Further support enacted for strained enterprises

With the economy growing at the lowest six-month rate since 2011, the government is quickening practical support for enterprises to soon bring them out of difficulties as part of an effective measure to spur on economic growth for the whole year.

Further support enacted for strained enterprises

Minister of Planning and Investment Nguyen Chi Dung told a government-led teleconference with ministries and localities nationwide last week that to boost production and business, support enterprises, and increase economic growth, the government may seek permission from the Party’s Secretariat to establish a national committee on fighting economic slowdown for the first time.

The committee, whose head will be the prime minister and other members will be representatives of agencies in the political system, will be in charge of studying and proposing sturdy policies in favour of enterprises and people, so that they can escape difficulties as soon as possible and the economy can recover soon. Other groups will also be established that specialise in supporting enterprises at this time.

Prime Minister Nguyen Xuan Phuc told the teleconference, “It is now quite imperative for the whole country to recover economic growth, following a low 1.81 per cent growth rate in the first half of 2020. Greatest efforts must be made to weather all difficulties to maximise the accomplishment of the growth target.”

Last November, the National Assembly set a target of 6.8 per cent in economic growth for 2020. It is calculated that a 1 per cent growth rate will create an additional 400,000 jobs.

“The drivers of growth include investment, exports, and consumption. To push up growth, one of the key solutions now is to provide stronger support for enterprises. All pro-business assistance packages must be expedited soon,” PM Phuc stated.

Last week, he ordered implementation of the Law on Supporting Small- and Medium-sized Enterprises, which has almost been at a standstill since it took effect at the beginning of 2018. This has made it hard for the law to act as an important driver of such enterprises (SMEs) which number over 700,000 now, or 97 per cent of Vietnam’s total number of enterprises.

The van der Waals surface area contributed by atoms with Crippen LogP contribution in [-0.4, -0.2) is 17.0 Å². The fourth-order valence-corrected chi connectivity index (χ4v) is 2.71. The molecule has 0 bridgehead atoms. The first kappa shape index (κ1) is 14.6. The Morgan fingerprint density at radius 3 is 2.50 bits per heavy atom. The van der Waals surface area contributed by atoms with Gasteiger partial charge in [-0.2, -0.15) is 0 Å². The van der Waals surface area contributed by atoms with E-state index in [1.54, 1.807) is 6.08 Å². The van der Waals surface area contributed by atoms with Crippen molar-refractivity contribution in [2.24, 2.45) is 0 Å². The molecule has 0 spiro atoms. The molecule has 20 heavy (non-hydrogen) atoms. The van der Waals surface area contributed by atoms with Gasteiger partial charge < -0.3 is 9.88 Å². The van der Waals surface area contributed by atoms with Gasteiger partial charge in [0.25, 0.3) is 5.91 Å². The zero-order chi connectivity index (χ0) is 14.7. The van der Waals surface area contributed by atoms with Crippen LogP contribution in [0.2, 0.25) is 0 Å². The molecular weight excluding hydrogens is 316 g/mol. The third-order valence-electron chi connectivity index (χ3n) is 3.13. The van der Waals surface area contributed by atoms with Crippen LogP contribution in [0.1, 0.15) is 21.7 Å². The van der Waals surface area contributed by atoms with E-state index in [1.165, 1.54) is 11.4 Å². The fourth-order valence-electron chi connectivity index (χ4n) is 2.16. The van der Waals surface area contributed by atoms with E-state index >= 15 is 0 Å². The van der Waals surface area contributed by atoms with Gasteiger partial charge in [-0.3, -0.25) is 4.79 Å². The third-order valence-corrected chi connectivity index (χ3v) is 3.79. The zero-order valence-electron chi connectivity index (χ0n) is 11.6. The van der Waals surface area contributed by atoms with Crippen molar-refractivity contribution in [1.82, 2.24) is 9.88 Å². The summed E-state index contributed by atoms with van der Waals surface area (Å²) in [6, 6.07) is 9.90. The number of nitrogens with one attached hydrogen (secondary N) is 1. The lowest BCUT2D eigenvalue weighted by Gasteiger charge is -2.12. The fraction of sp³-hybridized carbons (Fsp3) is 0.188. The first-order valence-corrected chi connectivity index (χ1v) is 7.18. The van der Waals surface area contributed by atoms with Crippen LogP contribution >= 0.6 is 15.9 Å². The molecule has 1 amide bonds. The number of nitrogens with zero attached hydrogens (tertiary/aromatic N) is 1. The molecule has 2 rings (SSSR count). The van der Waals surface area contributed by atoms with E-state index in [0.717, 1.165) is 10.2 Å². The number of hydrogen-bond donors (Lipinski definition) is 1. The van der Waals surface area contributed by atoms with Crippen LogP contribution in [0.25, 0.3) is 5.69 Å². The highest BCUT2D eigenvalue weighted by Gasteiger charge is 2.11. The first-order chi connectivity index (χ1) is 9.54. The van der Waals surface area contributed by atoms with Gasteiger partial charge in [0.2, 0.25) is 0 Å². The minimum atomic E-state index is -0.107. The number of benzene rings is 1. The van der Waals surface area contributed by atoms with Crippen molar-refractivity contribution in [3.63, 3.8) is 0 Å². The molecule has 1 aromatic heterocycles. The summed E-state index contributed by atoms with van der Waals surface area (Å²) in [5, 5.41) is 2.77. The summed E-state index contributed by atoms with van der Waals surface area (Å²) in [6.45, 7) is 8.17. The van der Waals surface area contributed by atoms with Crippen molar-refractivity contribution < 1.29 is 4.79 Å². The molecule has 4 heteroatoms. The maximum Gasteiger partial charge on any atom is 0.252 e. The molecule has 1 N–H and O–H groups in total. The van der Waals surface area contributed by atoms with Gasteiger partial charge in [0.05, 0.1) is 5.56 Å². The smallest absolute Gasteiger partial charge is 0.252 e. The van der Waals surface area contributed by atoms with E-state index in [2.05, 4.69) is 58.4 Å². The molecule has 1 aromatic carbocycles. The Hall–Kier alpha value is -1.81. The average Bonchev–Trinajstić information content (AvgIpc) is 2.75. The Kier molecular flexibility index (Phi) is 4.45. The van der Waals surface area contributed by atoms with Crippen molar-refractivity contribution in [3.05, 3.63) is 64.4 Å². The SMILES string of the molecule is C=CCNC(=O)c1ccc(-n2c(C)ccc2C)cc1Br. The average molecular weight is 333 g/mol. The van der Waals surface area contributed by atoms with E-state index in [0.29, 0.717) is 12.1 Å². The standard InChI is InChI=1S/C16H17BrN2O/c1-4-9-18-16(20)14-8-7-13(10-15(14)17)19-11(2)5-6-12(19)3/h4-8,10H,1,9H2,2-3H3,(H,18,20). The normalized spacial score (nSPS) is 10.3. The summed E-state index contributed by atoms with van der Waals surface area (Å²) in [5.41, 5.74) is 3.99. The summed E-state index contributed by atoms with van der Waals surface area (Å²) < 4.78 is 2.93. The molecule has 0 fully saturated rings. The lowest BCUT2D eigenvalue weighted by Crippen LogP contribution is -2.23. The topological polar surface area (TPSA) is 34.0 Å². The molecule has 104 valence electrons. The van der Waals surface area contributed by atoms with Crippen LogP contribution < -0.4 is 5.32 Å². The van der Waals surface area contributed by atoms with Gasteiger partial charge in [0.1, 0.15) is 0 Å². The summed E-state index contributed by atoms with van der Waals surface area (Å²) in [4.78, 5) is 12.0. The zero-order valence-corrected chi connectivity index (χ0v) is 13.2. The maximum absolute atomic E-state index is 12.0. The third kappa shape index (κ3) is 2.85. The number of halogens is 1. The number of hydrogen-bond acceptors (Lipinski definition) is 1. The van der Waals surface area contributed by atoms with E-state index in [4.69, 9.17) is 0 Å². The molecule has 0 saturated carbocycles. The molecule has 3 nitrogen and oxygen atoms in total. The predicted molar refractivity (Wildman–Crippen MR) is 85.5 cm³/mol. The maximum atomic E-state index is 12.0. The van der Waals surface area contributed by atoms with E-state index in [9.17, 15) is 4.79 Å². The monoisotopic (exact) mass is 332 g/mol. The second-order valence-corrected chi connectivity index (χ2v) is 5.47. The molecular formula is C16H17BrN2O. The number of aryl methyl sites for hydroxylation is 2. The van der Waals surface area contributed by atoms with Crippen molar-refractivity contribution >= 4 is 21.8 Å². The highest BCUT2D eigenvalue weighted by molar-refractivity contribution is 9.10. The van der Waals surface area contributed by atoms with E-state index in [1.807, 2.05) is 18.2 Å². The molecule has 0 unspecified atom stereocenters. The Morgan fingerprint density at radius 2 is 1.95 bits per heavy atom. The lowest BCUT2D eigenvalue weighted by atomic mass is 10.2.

“There must be revised guiding documents and more solutions to materialise the law,” PM Phuc said, while also ordering the Ministry of Finance (MoF) to provide guiding documents to implement the National Assembly’s recently-enacted resolution on reducing 30 per cent of corporate income tax for 2020 for micro- and small-sized firms.

Over the past few months, the government has also been deploying some drastic measures to support companies. Specifically, the State Bank of Vietnam has been deploying a package worth over VND300 trillion ($13 billion) for both enterprises and households in the form of debt payment deferral and preferential loans.

The MoF has also been implementing a VND180 trillion ($7.82 billion) package for individuals and companies, while the government has also been carrying out a VND62 trillion ($2.7 billion) package to specifically support poor and unemployed people.

However, Minister Dung said almost all businesses are now having big woes.

“Figures from a recent survey show that enterprises of all sizes are facing massive difficulties, especially in cash flows,” he said. “Though the government and the prime minister, and ministries have enacted and implemented various measures to assist businesses, many have been unable to benefit from such support. Some policies have yet to be materialised.”

According to Ousmane Dione, former country director for Vietnam of the World Bank, reforms to promote domestic private sector development will need to be significantly stepped up, making it a primary driver for improved productivity and economic growth. This entails continued effort to remove obstacles to private business and strengthen the regulatory environment,” Dione said. “Despite notable reforms, complicated procedures remain and are preventing enterprises from growing more.”

The government reported that the economy grew 1.81 per cent in the first half of the year, the lowest six-month growth level over the past decade. Of which, the agro-forestry-fishery, industrial and construction, and service sectors rose 1.19, 2.98, and 0.57 per cent on-year, respectively.

Notably, 12 localities suffered from below-zero growth as they depend largely on services, including Vinh Phuc, Bac Ninh, Hoa Binh, Danang, Quang Nam, Phu Yen, Khanh Hoa, Ba Ria-Vung Tau, Ben Tre, Hau Giang, Soc Trang, and Ca Mau.

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